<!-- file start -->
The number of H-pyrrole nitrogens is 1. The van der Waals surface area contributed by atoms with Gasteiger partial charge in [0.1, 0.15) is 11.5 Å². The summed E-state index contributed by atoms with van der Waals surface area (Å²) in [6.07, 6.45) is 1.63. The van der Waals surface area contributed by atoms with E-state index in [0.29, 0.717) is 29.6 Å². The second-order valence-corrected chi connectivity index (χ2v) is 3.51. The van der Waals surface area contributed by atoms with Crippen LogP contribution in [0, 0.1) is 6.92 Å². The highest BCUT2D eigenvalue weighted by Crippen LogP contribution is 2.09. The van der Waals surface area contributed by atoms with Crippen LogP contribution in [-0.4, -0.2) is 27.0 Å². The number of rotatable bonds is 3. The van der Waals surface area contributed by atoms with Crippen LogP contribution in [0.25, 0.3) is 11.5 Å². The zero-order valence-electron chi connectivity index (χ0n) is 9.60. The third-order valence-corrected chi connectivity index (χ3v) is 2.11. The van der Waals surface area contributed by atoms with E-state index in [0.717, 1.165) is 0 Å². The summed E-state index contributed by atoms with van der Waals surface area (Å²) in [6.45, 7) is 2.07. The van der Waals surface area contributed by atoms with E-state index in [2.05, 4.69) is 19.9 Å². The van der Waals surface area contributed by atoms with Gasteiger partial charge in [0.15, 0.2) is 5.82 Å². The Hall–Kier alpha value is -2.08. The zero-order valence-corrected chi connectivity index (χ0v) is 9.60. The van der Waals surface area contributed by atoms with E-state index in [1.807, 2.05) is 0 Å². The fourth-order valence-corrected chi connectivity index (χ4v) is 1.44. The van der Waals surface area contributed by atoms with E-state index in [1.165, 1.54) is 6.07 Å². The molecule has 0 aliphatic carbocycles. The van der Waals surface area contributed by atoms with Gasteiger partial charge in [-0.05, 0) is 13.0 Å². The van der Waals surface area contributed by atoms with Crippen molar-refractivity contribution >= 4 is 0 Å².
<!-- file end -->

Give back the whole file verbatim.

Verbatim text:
The number of H-pyrrole nitrogens is 1. The van der Waals surface area contributed by atoms with Gasteiger partial charge in [0.1, 0.15) is 11.5 Å². The summed E-state index contributed by atoms with van der Waals surface area (Å²) in [6.07, 6.45) is 1.63. The van der Waals surface area contributed by atoms with E-state index in [0.29, 0.717) is 29.6 Å². The second-order valence-corrected chi connectivity index (χ2v) is 3.51. The van der Waals surface area contributed by atoms with Crippen LogP contribution in [0, 0.1) is 6.92 Å². The highest BCUT2D eigenvalue weighted by Crippen LogP contribution is 2.09. The van der Waals surface area contributed by atoms with Crippen LogP contribution in [-0.4, -0.2) is 27.0 Å². The number of rotatable bonds is 3. The van der Waals surface area contributed by atoms with Crippen LogP contribution in [0.25, 0.3) is 11.5 Å². The zero-order valence-electron chi connectivity index (χ0n) is 9.60. The third-order valence-corrected chi connectivity index (χ3v) is 2.11. The van der Waals surface area contributed by atoms with E-state index in [0.717, 1.165) is 0 Å². The summed E-state index contributed by atoms with van der Waals surface area (Å²) in [6.45, 7) is 2.07. The van der Waals surface area contributed by atoms with E-state index in [2.05, 4.69) is 19.9 Å². The van der Waals surface area contributed by atoms with Gasteiger partial charge in [0.15, 0.2) is 5.82 Å². The Hall–Kier alpha value is -2.08. The zero-order valence-corrected chi connectivity index (χ0v) is 9.60. The van der Waals surface area contributed by atoms with E-state index in [1.807, 2.05) is 0 Å². The fourth-order valence-corrected chi connectivity index (χ4v) is 1.44. The van der Waals surface area contributed by atoms with E-state index in [1.165, 1.54) is 6.07 Å². The molecule has 0 aliphatic carbocycles. The van der Waals surface area contributed by atoms with Gasteiger partial charge in [-0.05, 0) is 13.0 Å². The van der Waals surface area contributed by atoms with Crippen molar-refractivity contribution >= 4 is 0 Å².